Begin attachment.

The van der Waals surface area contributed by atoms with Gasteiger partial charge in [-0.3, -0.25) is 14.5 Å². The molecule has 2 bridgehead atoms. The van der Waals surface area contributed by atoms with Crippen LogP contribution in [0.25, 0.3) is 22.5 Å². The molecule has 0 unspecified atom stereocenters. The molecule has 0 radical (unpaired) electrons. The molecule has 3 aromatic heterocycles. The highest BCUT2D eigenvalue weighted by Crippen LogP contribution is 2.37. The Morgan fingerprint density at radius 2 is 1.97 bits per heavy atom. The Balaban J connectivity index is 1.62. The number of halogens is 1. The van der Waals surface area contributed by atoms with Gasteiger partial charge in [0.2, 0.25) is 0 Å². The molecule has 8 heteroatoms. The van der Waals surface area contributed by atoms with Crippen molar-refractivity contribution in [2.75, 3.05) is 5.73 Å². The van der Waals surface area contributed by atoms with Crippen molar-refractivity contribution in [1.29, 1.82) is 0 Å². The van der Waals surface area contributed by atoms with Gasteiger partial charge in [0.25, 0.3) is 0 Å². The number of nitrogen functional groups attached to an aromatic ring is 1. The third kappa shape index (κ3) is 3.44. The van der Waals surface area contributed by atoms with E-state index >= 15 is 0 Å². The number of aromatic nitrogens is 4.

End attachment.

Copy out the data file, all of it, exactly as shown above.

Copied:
The van der Waals surface area contributed by atoms with Gasteiger partial charge in [-0.3, -0.25) is 14.5 Å². The molecule has 2 bridgehead atoms. The van der Waals surface area contributed by atoms with Crippen LogP contribution in [0.25, 0.3) is 22.5 Å². The molecule has 0 unspecified atom stereocenters. The molecule has 0 radical (unpaired) electrons. The molecule has 3 aromatic heterocycles. The highest BCUT2D eigenvalue weighted by Crippen LogP contribution is 2.37. The Morgan fingerprint density at radius 2 is 1.97 bits per heavy atom. The Balaban J connectivity index is 1.62. The number of halogens is 1. The van der Waals surface area contributed by atoms with Gasteiger partial charge in [0.2, 0.25) is 0 Å². The molecule has 8 heteroatoms. The van der Waals surface area contributed by atoms with Crippen molar-refractivity contribution in [2.75, 3.05) is 5.73 Å². The van der Waals surface area contributed by atoms with Crippen molar-refractivity contribution in [1.29, 1.82) is 0 Å². The van der Waals surface area contributed by atoms with Gasteiger partial charge in [0.25, 0.3) is 0 Å². The number of nitrogen functional groups attached to an aromatic ring is 1. The third kappa shape index (κ3) is 3.44. The van der Waals surface area contributed by atoms with E-state index >= 15 is 0 Å². The number of aromatic nitrogens is 4.